Rob Kinnan
Brand Manager, Mustang Monthly
June 20, 2018
Photos By: Jorge Nunez

Fifty years is considered a golden anniversary. In marriage, that landmark of time together is significant for its incredible longevity, and it means that you’d better get your significant other (especially the wife) something shiny made of gold or you’ll be in big, big trouble. The Mustang celebrated 50 years of continuous production just a few years ago, but the model’s real golden anniversary happened in 1966, a year and a half after the Mustang debuted.

When the millionth Mustang was about to roll off of Ford’s production line after only a year and change, those in charge at Ford realized they had to commemorate it somehow, and the Golden Anniversary Mustang was born. A total of 50 (hence the Golden Anniversary) Mustang hardtops were built in the San Jose, California, plant on March 29, 1966, with 289 2V engines, automatic transmissions, and Deluxe black Pony interiors (though two had Parchment Pony interiors). They were painted Anniversary Gold (which had no paint code) and had six-digit DSO codes of 331111, but were otherwise identical to other 1966 Mustangs.

The 50 Mustangs were sent out to each Ford Division sales district as a special promotion to celebrate the millionth Mustang built, and it is thought that most, if not all of them, were given away by those dealers. One such example was the “Treasure Chest” promotion that was done by Metke Ford in Bellevue, Washington. Area residents were mailed a key that could potentially open a locked chest containing keys to the Golden Anniversary Mustang in the showroom.

Mustang Monthly has been following the story of one of the Golden Anniversary Mustangs, the one you see here, since 2009 when Delia Wolfe contacted Brad Bowling and Jerry Heasley about her Mustang. Ms. Wolf purchased this car from the original owner’s children, who told her the story behind the car.

Alfred and Margaret Thomas, the original owners, received the golden key in the mail just after Alfred had returned from his service in the Air Force at McChord Air Force Base in Tacoma, Washington. (In a nice coincidence, Alfred also happened to have been a Golden Gloves boxer.) The story goes, as Alfred returned from his duty, he took his wife to buy a dress that she wanted at a local antique dress shop. As she was looking at the dress, Alfred popped into Metke Ford in Bellevue, Washington. He took the “Treasure Chest” key sent to them in the mail and, lo and behold, his key won the 1966 Golden Anniversary Mustang.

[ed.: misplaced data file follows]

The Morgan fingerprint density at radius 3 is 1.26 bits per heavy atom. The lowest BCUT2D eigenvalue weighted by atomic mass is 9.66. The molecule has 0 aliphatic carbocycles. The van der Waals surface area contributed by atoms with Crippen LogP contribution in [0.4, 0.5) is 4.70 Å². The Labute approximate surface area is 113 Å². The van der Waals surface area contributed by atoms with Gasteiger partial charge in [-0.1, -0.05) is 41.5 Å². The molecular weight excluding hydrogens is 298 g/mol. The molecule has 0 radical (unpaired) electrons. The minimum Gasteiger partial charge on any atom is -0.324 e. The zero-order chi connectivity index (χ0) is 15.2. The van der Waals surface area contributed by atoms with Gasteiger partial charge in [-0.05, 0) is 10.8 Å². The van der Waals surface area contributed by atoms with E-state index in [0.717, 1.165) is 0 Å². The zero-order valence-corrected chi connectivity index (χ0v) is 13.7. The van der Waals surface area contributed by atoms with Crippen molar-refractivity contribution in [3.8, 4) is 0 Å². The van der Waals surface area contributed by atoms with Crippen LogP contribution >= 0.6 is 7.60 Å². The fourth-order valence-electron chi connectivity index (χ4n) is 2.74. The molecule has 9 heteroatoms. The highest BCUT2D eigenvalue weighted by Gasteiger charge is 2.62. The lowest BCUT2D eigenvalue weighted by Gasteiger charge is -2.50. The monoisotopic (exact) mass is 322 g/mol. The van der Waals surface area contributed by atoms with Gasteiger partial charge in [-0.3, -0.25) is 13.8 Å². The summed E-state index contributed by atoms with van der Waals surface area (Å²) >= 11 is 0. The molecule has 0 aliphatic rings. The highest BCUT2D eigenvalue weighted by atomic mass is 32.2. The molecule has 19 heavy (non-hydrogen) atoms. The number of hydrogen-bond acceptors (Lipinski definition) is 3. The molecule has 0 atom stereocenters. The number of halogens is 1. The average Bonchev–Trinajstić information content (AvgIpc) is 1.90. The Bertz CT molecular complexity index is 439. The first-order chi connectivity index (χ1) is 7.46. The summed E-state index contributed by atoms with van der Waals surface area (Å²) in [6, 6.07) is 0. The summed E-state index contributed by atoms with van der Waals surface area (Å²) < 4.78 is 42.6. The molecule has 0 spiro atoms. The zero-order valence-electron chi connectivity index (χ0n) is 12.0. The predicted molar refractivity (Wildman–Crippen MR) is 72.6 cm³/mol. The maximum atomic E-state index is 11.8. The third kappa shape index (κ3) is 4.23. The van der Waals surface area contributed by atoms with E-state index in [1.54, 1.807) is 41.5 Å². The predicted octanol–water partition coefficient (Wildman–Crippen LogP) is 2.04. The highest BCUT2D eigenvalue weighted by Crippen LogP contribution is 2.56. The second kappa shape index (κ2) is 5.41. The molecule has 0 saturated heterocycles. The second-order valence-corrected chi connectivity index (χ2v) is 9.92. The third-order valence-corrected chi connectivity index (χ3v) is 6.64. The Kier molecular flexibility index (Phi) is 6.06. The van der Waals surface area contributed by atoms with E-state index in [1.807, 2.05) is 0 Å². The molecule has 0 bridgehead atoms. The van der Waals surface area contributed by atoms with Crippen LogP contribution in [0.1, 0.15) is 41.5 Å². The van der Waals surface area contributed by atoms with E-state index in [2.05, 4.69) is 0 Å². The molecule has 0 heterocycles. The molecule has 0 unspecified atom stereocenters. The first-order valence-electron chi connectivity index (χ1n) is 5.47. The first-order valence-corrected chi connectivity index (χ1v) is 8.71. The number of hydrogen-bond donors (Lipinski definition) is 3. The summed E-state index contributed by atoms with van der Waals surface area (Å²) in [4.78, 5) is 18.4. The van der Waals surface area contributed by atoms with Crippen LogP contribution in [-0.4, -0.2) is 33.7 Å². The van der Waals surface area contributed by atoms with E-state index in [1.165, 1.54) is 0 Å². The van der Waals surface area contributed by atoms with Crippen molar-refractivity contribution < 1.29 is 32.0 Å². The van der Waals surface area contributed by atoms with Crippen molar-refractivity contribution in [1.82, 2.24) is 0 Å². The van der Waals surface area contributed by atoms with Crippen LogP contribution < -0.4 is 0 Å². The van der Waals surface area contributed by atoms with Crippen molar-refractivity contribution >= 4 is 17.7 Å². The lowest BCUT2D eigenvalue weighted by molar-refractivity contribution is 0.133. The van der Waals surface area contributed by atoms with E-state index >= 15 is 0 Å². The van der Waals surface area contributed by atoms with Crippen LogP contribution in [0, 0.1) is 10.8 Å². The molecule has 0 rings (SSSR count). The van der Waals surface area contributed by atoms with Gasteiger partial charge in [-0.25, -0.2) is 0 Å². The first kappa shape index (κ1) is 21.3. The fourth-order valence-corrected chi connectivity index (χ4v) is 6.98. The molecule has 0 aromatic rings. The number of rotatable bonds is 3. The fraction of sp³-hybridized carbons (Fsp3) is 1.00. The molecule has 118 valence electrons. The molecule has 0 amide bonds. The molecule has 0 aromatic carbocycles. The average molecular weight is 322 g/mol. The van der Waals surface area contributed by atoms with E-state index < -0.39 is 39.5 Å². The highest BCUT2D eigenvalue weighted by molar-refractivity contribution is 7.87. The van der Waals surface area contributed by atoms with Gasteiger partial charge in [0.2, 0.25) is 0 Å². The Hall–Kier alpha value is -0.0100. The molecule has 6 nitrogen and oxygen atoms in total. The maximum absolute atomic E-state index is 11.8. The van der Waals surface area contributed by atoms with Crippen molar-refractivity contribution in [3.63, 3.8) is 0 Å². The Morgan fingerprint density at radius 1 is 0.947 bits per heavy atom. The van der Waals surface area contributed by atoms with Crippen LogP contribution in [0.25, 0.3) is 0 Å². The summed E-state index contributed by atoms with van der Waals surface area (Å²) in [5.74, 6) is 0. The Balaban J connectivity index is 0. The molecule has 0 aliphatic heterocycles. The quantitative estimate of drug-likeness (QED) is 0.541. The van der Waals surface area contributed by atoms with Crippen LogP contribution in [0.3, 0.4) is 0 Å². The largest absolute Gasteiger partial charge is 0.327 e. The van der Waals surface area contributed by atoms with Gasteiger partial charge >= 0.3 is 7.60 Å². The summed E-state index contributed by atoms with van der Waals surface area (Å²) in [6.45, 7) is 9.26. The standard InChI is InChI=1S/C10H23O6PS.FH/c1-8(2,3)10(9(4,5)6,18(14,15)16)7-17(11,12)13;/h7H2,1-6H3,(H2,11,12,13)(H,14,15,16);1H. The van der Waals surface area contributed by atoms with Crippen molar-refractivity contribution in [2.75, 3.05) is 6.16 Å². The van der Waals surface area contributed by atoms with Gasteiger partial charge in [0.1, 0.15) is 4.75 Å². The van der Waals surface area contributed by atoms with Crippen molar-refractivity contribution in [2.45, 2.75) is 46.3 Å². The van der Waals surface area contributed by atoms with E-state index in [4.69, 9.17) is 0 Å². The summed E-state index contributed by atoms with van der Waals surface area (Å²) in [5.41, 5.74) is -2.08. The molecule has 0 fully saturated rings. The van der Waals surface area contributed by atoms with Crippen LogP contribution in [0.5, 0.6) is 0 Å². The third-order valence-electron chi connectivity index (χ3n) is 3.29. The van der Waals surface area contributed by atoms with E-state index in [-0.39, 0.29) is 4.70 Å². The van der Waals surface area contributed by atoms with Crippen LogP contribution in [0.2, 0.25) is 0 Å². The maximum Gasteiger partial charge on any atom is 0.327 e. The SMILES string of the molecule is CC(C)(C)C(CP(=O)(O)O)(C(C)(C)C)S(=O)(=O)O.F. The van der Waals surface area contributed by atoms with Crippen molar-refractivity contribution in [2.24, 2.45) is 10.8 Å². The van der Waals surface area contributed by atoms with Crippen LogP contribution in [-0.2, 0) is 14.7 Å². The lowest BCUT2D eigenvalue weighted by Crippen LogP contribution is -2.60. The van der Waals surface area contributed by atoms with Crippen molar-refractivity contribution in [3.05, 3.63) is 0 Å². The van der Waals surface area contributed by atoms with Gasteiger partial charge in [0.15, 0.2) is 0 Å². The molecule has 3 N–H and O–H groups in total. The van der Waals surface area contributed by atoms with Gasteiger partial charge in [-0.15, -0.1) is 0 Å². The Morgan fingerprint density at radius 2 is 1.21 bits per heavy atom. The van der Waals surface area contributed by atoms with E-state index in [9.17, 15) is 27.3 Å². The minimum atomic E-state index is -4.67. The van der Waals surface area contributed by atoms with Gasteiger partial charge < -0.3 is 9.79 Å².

Mr. Thomas’ family had kept the car many years after their parents had passed away. Son Mark Thomas still chuckles about driving the car into a tree on the family’s property. His brother-in-law attempted to restore the car at one time, but after years in desperate need of a proper restoration, the Thomas family sold the car to Ms. Wolf—after she gave her heartfelt promise to preserve and, one day, restore this golden treasure to its original glory. Ms. Wolf is a BMW mechanic so she knows about cars, but after time and her research into what the restoration was going to take, she realized it was beyond her abilities and decided to sell the car.

Fast-forward to 2015 when Los Angeles resident Eric Ruimy was on the Internet looking for a good 1966 Mustang to restore for his best friend’s 16-year-old son, Andrew Marchasin, for his first car. After Eric had read all the information online and after speaking to Ms. Wolf for many hours, Mr. Ruimy knew two things—this was no ordinary Mustang and this was not a car for a 16-year-old kid. Eric then contacted Brad Bowling and Mustang Monthly’s Mark Houlahan, who took the time to explain and educate him about the exciting and rare car he had just found.

This particular car is believed to be the first Golden Anniversary Mustang produced in 1966 with the 000 VIN (6R07C178000). The door code 1111 made this the millionth Golden Anniversary Mustang for sure.

Then the real fun started. Eric, being a classic car collector himself for over 30 years, started calling on all his resources and people he knew in the Mustang world. Ray Carmody at R3, Inc. saved the integrity of the factory body and painted this car three times to get it perfect. The car then went to Eric’s old friend and Mustang expert, Scott Andrews, at California Mustang and Collectibles. Eric knew Scott was the right person to help him keep Ms. Wolf’s promise of bringing this lovely car back to its original condition, and Scott would give the car all the love it deserved.

After two years the restoration was finally complete, and then came the even harder decision for Eric. Should the car go to The Ford Museum in Dearborn, Michigan? Should it go on the Mustang show circuit to educate people and showcase the rarity of the millionth Mustang? After all, not a lot of people have ever even heard of a Golden Anniversary Mustang, let alone realize that only 50 of them were built. And of those 50, only five are known to still exist, making the Golden Anniversary Mustangs the rarest of all the hardtop Mustangs built.

Of course, functionally the Golden Anniversary Mustangs are just standard 1966 hardtops with 289 2V/automatic combinations, and there are thousands of those out there still on the streets. Certainly some of them may have been repainted different colors over the years, so who knows for sure? Eric has created a website and registry dedicated to finding the ones that may still be out there at 1966GoldenMustang.com. If you happen to run across a ’66 hardtop with a door code of 1111 and a blank paint code with a March 29 build date, chances are that it is a Golden Anniversary Mustang and Eric kindly asks you to contact him at the website.

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